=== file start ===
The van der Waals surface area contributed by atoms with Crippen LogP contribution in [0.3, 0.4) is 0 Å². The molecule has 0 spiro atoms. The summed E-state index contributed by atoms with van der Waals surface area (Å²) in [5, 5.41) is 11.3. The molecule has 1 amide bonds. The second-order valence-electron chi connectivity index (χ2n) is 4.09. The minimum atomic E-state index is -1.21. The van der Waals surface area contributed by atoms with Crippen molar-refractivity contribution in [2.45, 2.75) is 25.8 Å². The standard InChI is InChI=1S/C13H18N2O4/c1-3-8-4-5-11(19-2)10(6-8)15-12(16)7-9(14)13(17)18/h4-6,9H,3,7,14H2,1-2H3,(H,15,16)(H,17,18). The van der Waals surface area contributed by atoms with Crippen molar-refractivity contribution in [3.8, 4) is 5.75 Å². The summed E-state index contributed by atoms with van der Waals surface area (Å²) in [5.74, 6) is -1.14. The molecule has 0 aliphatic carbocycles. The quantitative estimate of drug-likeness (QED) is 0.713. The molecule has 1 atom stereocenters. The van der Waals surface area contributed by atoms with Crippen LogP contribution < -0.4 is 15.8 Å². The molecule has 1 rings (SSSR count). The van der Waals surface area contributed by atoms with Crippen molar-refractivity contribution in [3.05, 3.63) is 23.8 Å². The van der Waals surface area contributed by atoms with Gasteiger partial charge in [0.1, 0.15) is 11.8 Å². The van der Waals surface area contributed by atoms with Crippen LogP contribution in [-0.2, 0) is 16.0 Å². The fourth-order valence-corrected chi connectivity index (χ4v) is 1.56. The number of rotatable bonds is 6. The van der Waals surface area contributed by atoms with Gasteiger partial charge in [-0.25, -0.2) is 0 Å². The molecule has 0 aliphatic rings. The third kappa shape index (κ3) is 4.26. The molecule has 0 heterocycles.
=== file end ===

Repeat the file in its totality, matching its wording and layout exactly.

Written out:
The van der Waals surface area contributed by atoms with Crippen LogP contribution in [0.3, 0.4) is 0 Å². The molecule has 0 spiro atoms. The summed E-state index contributed by atoms with van der Waals surface area (Å²) in [5, 5.41) is 11.3. The molecule has 1 amide bonds. The second-order valence-electron chi connectivity index (χ2n) is 4.09. The minimum atomic E-state index is -1.21. The van der Waals surface area contributed by atoms with Crippen molar-refractivity contribution in [2.45, 2.75) is 25.8 Å². The standard InChI is InChI=1S/C13H18N2O4/c1-3-8-4-5-11(19-2)10(6-8)15-12(16)7-9(14)13(17)18/h4-6,9H,3,7,14H2,1-2H3,(H,15,16)(H,17,18). The van der Waals surface area contributed by atoms with Crippen molar-refractivity contribution in [3.8, 4) is 5.75 Å². The summed E-state index contributed by atoms with van der Waals surface area (Å²) in [5.74, 6) is -1.14. The molecule has 0 aliphatic carbocycles. The quantitative estimate of drug-likeness (QED) is 0.713. The molecule has 1 atom stereocenters. The van der Waals surface area contributed by atoms with Crippen LogP contribution < -0.4 is 15.8 Å². The molecule has 1 rings (SSSR count). The van der Waals surface area contributed by atoms with Crippen molar-refractivity contribution in [3.05, 3.63) is 23.8 Å². The van der Waals surface area contributed by atoms with Gasteiger partial charge in [0.1, 0.15) is 11.8 Å². The van der Waals surface area contributed by atoms with Crippen LogP contribution in [-0.2, 0) is 16.0 Å². The fourth-order valence-corrected chi connectivity index (χ4v) is 1.56. The number of rotatable bonds is 6. The van der Waals surface area contributed by atoms with Gasteiger partial charge in [-0.25, -0.2) is 0 Å². The molecule has 0 aliphatic rings. The third kappa shape index (κ3) is 4.26. The molecule has 0 heterocycles.